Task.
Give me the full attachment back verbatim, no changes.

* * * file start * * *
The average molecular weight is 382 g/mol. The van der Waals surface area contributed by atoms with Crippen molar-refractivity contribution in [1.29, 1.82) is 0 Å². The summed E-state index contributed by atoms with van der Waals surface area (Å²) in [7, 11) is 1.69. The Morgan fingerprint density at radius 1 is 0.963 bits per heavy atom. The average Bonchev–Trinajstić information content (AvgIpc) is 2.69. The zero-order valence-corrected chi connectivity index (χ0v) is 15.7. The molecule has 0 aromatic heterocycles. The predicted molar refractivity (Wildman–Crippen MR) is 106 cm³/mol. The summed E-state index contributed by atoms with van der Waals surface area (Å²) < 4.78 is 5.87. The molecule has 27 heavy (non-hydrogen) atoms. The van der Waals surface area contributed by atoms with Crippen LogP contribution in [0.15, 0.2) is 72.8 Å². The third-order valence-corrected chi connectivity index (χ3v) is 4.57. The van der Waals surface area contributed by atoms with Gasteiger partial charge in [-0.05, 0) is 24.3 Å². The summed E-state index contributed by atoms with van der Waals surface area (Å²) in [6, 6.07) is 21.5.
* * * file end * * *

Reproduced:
The average molecular weight is 382 g/mol. The van der Waals surface area contributed by atoms with Crippen molar-refractivity contribution in [1.29, 1.82) is 0 Å². The summed E-state index contributed by atoms with van der Waals surface area (Å²) in [7, 11) is 1.69. The Morgan fingerprint density at radius 1 is 0.963 bits per heavy atom. The average Bonchev–Trinajstić information content (AvgIpc) is 2.69. The zero-order valence-corrected chi connectivity index (χ0v) is 15.7. The molecule has 0 aromatic heterocycles. The predicted molar refractivity (Wildman–Crippen MR) is 106 cm³/mol. The summed E-state index contributed by atoms with van der Waals surface area (Å²) < 4.78 is 5.87. The molecule has 27 heavy (non-hydrogen) atoms. The van der Waals surface area contributed by atoms with Crippen LogP contribution in [0.15, 0.2) is 72.8 Å². The third-order valence-corrected chi connectivity index (χ3v) is 4.57. The van der Waals surface area contributed by atoms with Gasteiger partial charge in [-0.05, 0) is 24.3 Å². The summed E-state index contributed by atoms with van der Waals surface area (Å²) in [6, 6.07) is 21.5.